Debt servicing, since the time of the dictator Ferdinand Marcos, has been siphoning valuable public resources from the country, with the current Arroyo administration paying out the biggest amount of public funds for debt servicing. Debt servicing (interest payments and principal amortization) under Mrs. Arroyo has been, on the average, more than 10% of the country’s gross domestic product (GDP) – higher than Aquino’s 8.1%, Ramos’s 6.8% and Estrada’s 6.6 percent.
Under its proposed national budget for 2010, the Arroyo administration will shell out a huge P746.18 billion for debt servicing covering interest payments and principal amortization. In 2009 and 2008, government spent P702.6 billion and P612.68 billion for debt servicing, respectively. These are huge amounts of money, with interest payments in 2010, for instance, eating up 22.1% of the national budget compared with housing’s 0.4%, health’s 2.5%, and education’s 15.3% — all of which will surely require more funds now because of Ondoy and other stronger typhoons expected to hit the country.
Debt Cancellation as Top Option
Is debt cancellation possible? Ecuador just did it earlier this year, with its president calling the country’s foreign debt “immoral”.
Considering the still unfolding humanitarian crisis that Ondoy has caused and threats of more super typhoons, the Philippines can justify its move to cancel debt servicing and attend to the more immediate needs of its people. On top of this is the long-standing issue that many of the country’s debts are considered odious and thus the people should not be burdened to pay for them.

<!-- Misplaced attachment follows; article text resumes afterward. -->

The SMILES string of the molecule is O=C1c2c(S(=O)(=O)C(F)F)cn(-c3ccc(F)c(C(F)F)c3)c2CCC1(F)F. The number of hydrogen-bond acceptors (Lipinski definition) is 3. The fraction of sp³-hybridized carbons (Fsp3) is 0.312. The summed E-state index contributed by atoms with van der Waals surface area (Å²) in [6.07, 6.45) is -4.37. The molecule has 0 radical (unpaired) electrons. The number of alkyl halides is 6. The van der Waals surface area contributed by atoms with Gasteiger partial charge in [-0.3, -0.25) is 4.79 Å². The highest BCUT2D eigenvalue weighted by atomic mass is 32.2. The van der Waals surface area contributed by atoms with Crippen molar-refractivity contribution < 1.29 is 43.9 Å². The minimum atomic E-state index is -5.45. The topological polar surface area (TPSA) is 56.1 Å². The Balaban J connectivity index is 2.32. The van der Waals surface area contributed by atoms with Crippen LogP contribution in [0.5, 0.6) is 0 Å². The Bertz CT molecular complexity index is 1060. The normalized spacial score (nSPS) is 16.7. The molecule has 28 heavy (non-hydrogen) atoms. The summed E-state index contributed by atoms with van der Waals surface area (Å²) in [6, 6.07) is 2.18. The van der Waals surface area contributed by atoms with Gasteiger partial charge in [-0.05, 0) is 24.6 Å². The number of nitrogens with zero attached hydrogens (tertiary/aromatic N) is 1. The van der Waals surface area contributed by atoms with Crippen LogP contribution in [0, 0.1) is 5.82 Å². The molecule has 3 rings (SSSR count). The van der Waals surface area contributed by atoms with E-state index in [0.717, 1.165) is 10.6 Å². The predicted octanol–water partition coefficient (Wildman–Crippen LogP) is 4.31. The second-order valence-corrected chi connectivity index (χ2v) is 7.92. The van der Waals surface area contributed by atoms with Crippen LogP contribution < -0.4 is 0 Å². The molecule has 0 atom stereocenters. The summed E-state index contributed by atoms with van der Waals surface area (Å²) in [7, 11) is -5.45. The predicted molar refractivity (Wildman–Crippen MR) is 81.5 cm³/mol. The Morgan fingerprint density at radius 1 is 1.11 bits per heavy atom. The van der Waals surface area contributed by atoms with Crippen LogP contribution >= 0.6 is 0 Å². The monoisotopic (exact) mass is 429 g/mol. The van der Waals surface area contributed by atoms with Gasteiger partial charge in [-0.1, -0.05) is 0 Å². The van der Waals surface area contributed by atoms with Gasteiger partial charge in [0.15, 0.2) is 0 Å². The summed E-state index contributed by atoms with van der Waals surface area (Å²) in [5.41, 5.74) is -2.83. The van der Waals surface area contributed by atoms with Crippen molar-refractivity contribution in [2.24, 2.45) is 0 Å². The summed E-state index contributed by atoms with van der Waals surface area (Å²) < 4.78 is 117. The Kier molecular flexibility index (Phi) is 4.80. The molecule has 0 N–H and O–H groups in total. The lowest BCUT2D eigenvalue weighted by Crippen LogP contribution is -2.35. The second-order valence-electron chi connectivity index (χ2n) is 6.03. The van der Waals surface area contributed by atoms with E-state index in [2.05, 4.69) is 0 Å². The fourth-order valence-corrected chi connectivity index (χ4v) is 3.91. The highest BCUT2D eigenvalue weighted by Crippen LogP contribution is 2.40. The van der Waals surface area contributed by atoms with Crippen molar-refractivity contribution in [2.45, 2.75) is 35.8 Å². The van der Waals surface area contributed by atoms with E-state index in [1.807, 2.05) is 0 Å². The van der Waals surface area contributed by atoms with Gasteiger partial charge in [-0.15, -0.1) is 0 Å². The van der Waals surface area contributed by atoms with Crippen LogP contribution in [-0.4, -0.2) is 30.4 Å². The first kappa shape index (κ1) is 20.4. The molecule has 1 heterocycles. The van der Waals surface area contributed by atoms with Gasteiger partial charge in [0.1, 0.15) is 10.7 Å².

Current debt-funded projects such as the multi-million dollar road projects being bankrolled by Asian Development Bank (ADB) and the Japan Bank for International Cooperation (JBIC), $100-million text book project of the World Bank, China’s $885.4-million South Luzon railways project, ADB’s $750-million power sector reform programs and projects, among others are tainted with irregularities and corruption and should be considered for debt cancellation.
While emergency grant assistance for disaster relief from foreign donors are welcome, debt cancellation should be a top option for the Philippines in terms of raising sufficient resources in a sustainable manner to deal with disasters and other immediate and basic needs of its people. The relationship between calamities and social services is directly proportional and has been clearly illustrated by the country’s experience with Ondoy and Pepeng — the graver the disasters, the higher the need for housing, health, education and other basic services.
As an initial and immediate move, Congress must repeal the Marcosian automatic debt servicing rule as provided under the revised Administrative Code of 1987 and rechannel funds allocated to debt servicing in the 2010 national budget to social services and disaster relief and rehabilitation. With more resources at its disposal to attend to the needs of its people, victims of Ondoy, Pepeng, and future natural calamities will not be forced to survive through alms and emergency employment. (Bulatlat.com)